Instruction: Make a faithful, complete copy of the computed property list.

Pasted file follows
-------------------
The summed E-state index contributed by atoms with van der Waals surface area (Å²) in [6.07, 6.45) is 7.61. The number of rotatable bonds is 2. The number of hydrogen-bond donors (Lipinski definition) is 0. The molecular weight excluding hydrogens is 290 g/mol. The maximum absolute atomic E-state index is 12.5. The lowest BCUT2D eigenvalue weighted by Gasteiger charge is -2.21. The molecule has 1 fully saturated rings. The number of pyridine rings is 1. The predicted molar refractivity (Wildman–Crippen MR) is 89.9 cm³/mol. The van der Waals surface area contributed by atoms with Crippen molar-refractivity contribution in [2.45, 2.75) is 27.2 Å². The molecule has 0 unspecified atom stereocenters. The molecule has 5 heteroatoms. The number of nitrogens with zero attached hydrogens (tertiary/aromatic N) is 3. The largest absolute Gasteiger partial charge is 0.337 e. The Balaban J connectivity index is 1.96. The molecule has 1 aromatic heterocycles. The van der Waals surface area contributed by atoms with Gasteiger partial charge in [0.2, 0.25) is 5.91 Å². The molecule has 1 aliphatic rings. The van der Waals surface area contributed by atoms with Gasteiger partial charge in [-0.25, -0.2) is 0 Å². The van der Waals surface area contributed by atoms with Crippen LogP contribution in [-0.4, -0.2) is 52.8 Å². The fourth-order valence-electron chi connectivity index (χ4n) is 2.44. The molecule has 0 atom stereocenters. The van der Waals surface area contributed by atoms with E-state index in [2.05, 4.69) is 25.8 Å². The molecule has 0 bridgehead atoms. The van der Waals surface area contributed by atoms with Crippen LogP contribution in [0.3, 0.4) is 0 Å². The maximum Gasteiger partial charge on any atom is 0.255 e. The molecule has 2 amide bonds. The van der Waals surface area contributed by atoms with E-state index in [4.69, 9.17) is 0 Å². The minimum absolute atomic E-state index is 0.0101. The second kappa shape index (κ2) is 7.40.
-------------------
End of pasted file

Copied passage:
The summed E-state index contributed by atoms with van der Waals surface area (Å²) in [6.07, 6.45) is 7.61. The number of rotatable bonds is 2. The number of hydrogen-bond donors (Lipinski definition) is 0. The molecular weight excluding hydrogens is 290 g/mol. The maximum absolute atomic E-state index is 12.5. The lowest BCUT2D eigenvalue weighted by Gasteiger charge is -2.21. The molecule has 1 fully saturated rings. The number of pyridine rings is 1. The predicted molar refractivity (Wildman–Crippen MR) is 89.9 cm³/mol. The van der Waals surface area contributed by atoms with Crippen molar-refractivity contribution in [2.45, 2.75) is 27.2 Å². The molecule has 0 unspecified atom stereocenters. The molecule has 5 heteroatoms. The number of nitrogens with zero attached hydrogens (tertiary/aromatic N) is 3. The largest absolute Gasteiger partial charge is 0.337 e. The Balaban J connectivity index is 1.96. The molecule has 1 aromatic heterocycles. The van der Waals surface area contributed by atoms with Gasteiger partial charge in [0.2, 0.25) is 5.91 Å². The molecule has 1 aliphatic rings. The van der Waals surface area contributed by atoms with Gasteiger partial charge in [-0.25, -0.2) is 0 Å². The van der Waals surface area contributed by atoms with Crippen LogP contribution in [-0.4, -0.2) is 52.8 Å². The fourth-order valence-electron chi connectivity index (χ4n) is 2.44. The molecule has 0 atom stereocenters. The van der Waals surface area contributed by atoms with E-state index in [2.05, 4.69) is 25.8 Å². The molecule has 0 bridgehead atoms. The van der Waals surface area contributed by atoms with Crippen LogP contribution in [0.3, 0.4) is 0 Å². The maximum Gasteiger partial charge on any atom is 0.255 e. The molecule has 2 amide bonds. The van der Waals surface area contributed by atoms with E-state index in [4.69, 9.17) is 0 Å². The minimum absolute atomic E-state index is 0.0101. The second kappa shape index (κ2) is 7.40.